'This will bridge that gap': National Gathering of Elders reaches out to youth
Elders from all over Canada are gathering to share culture, traditions and experiences
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The organizers of Canada's first ever National Gathering of Elders hope the summit--which brought people from 623 First Nation, Metis and Inuit groups to Edmonton starting Monday--will help young people connect with their culture in new ways.
“There is disconnect in our communities with the elders," said Treaty 8 Grand Chief Rupert Meneen, who helped create the event.
"This will bridge that gap and somehow bring the youth back into learning and respecting their elders, going back to learning their language and culture,” Meneen said.
The gathering is being held at the Edmonton EXPO Centre until Thursday, and will include health and wellness sessions, a trade show, ands discussion on climate change, missing and murdered indigenous women and revitalization of indigenous languages, culture and reconciliation.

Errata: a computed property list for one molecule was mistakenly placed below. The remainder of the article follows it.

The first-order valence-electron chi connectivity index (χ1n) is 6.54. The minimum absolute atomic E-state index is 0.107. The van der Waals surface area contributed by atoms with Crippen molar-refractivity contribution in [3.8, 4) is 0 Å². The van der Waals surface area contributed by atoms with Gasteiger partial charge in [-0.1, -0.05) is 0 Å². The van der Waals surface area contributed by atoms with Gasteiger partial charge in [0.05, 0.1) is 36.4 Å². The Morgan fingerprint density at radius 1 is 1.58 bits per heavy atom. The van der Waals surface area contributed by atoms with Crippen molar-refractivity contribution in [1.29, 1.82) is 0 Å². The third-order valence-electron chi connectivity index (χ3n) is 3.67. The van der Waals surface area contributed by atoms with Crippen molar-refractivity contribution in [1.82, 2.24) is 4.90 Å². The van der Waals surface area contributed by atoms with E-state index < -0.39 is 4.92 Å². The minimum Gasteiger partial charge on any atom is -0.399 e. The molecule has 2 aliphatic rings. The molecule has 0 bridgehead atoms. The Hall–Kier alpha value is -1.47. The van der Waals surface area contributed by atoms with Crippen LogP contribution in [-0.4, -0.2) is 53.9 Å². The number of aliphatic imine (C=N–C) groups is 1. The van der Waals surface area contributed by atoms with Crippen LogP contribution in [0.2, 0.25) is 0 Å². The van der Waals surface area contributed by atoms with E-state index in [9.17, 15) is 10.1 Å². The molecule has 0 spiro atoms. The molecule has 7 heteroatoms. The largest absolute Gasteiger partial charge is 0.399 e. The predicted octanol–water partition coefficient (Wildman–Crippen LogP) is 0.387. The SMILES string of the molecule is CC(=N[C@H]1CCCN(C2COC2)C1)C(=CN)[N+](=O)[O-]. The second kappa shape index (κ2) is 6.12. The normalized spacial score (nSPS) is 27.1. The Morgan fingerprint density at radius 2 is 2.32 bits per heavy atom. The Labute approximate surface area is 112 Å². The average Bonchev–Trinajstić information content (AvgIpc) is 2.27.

There are approximately 4000 elders attending.
“We had heard stories about these gatherings of the elders in British Columbia, how much it means to the elders to come out and be a part of a big event and ceremony like this,” Meneen said.
“It makes them feel included in everything we are doing and let’s hopefully moving forward from here we involved them in everything we do and we can learn from them.”
He's hopeful that young people in particular take advantage of the gathering.
“Hopefully they can be here with the elders and learning and talking and hearing their stories and hopefully, you know, something can happen,” he said.
For Brittney Pastion, 23, of Treaty 8 territory, the gathering will do just that.
"To see something like this and see a demand for it from our youth, even from our elders is quite a moment for everyone," she said.
Pastion dedicated herself to learning traditional ways when she was 17, and started dancing at powwows and learning Indigenous languages, but there have been some challenges.
She's half Dene, but hasn't had much access to Dene elders, she said.
“I don't have much access to Dene language, so having our elders down here is really good," she said.
“It’s super moving to have everyone here and to have access to all the knowledge, all the elders as a youth."